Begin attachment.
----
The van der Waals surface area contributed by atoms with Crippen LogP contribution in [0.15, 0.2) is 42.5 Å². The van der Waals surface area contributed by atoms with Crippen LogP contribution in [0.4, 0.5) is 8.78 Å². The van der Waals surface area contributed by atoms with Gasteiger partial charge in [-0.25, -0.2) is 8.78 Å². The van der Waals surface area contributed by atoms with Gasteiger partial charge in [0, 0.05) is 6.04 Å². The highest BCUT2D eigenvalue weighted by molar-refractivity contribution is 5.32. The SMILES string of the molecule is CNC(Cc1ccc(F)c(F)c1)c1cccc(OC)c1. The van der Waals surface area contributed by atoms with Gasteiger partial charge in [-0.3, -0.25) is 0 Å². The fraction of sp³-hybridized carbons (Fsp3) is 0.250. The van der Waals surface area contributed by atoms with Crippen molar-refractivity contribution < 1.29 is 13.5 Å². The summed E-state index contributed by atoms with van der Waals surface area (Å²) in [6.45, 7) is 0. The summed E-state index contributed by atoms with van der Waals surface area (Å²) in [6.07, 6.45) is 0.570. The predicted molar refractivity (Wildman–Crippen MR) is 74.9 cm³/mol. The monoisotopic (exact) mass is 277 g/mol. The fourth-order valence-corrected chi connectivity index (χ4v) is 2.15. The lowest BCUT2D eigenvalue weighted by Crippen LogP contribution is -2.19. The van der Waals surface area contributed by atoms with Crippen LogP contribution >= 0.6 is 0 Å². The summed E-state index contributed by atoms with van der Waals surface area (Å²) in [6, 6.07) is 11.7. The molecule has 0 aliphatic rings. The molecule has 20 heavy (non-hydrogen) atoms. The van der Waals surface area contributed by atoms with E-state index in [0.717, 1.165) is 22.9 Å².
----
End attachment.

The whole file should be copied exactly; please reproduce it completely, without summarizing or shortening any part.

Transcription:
The van der Waals surface area contributed by atoms with Crippen LogP contribution in [0.15, 0.2) is 42.5 Å². The van der Waals surface area contributed by atoms with Crippen LogP contribution in [0.4, 0.5) is 8.78 Å². The van der Waals surface area contributed by atoms with Gasteiger partial charge in [-0.25, -0.2) is 8.78 Å². The van der Waals surface area contributed by atoms with Gasteiger partial charge in [0, 0.05) is 6.04 Å². The highest BCUT2D eigenvalue weighted by molar-refractivity contribution is 5.32. The SMILES string of the molecule is CNC(Cc1ccc(F)c(F)c1)c1cccc(OC)c1. The van der Waals surface area contributed by atoms with Gasteiger partial charge in [-0.3, -0.25) is 0 Å². The fraction of sp³-hybridized carbons (Fsp3) is 0.250. The van der Waals surface area contributed by atoms with Crippen molar-refractivity contribution < 1.29 is 13.5 Å². The summed E-state index contributed by atoms with van der Waals surface area (Å²) in [6.45, 7) is 0. The summed E-state index contributed by atoms with van der Waals surface area (Å²) in [6.07, 6.45) is 0.570. The predicted molar refractivity (Wildman–Crippen MR) is 74.9 cm³/mol. The monoisotopic (exact) mass is 277 g/mol. The fourth-order valence-corrected chi connectivity index (χ4v) is 2.15. The lowest BCUT2D eigenvalue weighted by Crippen LogP contribution is -2.19. The van der Waals surface area contributed by atoms with Crippen LogP contribution >= 0.6 is 0 Å². The summed E-state index contributed by atoms with van der Waals surface area (Å²) in [6, 6.07) is 11.7. The molecule has 0 aliphatic rings. The molecule has 20 heavy (non-hydrogen) atoms. The van der Waals surface area contributed by atoms with E-state index in [0.717, 1.165) is 22.9 Å².